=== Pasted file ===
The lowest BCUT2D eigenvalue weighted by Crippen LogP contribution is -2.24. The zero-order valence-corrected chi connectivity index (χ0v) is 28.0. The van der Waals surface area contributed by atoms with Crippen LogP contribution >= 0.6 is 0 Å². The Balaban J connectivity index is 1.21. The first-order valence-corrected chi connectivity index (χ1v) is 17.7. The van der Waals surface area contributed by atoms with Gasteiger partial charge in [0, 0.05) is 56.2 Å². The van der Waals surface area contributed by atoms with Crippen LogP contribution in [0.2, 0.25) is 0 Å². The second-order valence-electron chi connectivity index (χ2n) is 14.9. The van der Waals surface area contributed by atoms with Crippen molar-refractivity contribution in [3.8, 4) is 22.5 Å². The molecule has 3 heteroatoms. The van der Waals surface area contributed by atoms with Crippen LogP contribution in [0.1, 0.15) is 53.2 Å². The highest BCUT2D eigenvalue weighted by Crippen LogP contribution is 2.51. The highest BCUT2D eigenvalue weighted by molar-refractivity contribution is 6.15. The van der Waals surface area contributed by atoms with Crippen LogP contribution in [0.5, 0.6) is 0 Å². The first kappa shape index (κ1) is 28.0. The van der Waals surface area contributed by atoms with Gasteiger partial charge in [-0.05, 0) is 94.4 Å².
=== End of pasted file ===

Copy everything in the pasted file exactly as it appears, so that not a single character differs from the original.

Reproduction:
The lowest BCUT2D eigenvalue weighted by Crippen LogP contribution is -2.24. The zero-order valence-corrected chi connectivity index (χ0v) is 28.0. The van der Waals surface area contributed by atoms with Crippen LogP contribution >= 0.6 is 0 Å². The Balaban J connectivity index is 1.21. The first-order valence-corrected chi connectivity index (χ1v) is 17.7. The van der Waals surface area contributed by atoms with Gasteiger partial charge in [0, 0.05) is 56.2 Å². The van der Waals surface area contributed by atoms with Crippen LogP contribution in [0.2, 0.25) is 0 Å². The second-order valence-electron chi connectivity index (χ2n) is 14.9. The van der Waals surface area contributed by atoms with Crippen molar-refractivity contribution in [3.8, 4) is 22.5 Å². The molecule has 3 heteroatoms. The van der Waals surface area contributed by atoms with Crippen LogP contribution in [0.1, 0.15) is 53.2 Å². The highest BCUT2D eigenvalue weighted by Crippen LogP contribution is 2.51. The highest BCUT2D eigenvalue weighted by molar-refractivity contribution is 6.15. The van der Waals surface area contributed by atoms with Crippen LogP contribution in [0.5, 0.6) is 0 Å². The first kappa shape index (κ1) is 28.0. The van der Waals surface area contributed by atoms with Gasteiger partial charge in [-0.05, 0) is 94.4 Å².